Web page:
Celebration planned for corridor opening
It’s 3.7 miles of two-lane concrete, running from Francis Avenue north to Farwell Road.
For Spokane, that’s reason to celebrate.
The first leg of the long-dreamed-of North Spokane Corridor will open Saturday with special events and a ribbon-cutting ceremony.
It may seem like a lot of hoopla for a small stretch of road, but it’s a significant step considering the 50-year history of the effort to connect Interstate 90 to U.S. Highway 395 at Wandermere 10.5 miles north. The ceremony will take place eight years to the day after groundbreaking in 2001.
In 2011, the lanes from Farwell to Wandermere will be opened.
Festivities will take place where the freeway crosses Market Street near Hawthorne Road. People attending will have to take a shuttle bus from Mead High School.
“This is a big deal. We need to celebrate,” said Molly Myers of the Spokane Transit Authority, which is providing the shuttle service beginning at 6 a.m.
Community organizations are teaming up with the state Department of Transportation for the event.
The Lilac City Volkssport Association will host a walk along the route from 6 a.m. to noon. Nonmembers are free to join.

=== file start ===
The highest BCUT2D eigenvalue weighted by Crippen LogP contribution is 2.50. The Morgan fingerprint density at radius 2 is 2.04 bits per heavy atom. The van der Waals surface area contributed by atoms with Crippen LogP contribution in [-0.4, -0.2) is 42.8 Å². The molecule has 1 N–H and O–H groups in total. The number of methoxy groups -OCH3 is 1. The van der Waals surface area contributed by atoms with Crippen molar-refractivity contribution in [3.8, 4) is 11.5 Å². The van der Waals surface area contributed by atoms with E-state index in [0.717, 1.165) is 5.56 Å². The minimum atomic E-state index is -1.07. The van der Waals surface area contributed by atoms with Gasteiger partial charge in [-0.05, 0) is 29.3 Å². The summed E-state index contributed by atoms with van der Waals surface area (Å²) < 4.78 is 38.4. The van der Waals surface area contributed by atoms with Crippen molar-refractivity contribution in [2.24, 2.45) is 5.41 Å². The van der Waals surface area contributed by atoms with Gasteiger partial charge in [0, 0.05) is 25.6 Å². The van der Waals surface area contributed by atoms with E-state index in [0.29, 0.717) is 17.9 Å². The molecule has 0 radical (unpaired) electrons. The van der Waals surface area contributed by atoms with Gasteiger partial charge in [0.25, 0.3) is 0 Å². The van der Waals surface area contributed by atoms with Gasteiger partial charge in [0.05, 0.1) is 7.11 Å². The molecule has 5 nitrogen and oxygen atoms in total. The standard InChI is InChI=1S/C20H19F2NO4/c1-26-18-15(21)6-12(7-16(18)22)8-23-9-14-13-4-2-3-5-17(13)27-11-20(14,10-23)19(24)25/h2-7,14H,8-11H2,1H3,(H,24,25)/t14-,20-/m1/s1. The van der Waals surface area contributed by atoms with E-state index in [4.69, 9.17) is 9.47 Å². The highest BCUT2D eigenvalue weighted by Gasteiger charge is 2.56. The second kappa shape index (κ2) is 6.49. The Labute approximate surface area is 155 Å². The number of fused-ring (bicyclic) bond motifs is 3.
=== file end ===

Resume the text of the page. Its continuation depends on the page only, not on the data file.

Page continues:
Bike enthusiasts through the Bike to Work organization are planning to ride a new trail that meanders alongside the freeway. That event starts at 8:30 a.m. To join the ride, send an e-mail to email@example.com by noon today.
The Dukes Auto Club of Spokane will have classic cars on display at 10:30 a.m. with a parade of the cars at 2 p.m. after the ribbon is cut.
The Associated General Contractors will have heavy equipment to show off, as well as front-loader buckets filled with bottled water on ice.
Trade unions involved in construction will have hot dogs for about 1,000 guests.
Other giveaways are planned, as well as children’s activities.
“This is an entire community that’s come together,” said Wayne Brokaw, Associated General Contractors executive director.
The state has already spent about $530 million on the project, which includes acquisition of land. Another $1.6 billion is needed to complete the project.
The idea to build the freeway surfaced in the mid-1950s, with a cost estimate of $13 million.
That swelled to $75 million by the mid-’70s, when the freeway was shelved because of public opposition and a lack of state funds.
The new lanes should be open to traffic by Saturday evening. The stretch can be accessed from a traffic signal on Farwell Road or a roundabout on Freya Street just north of Francis.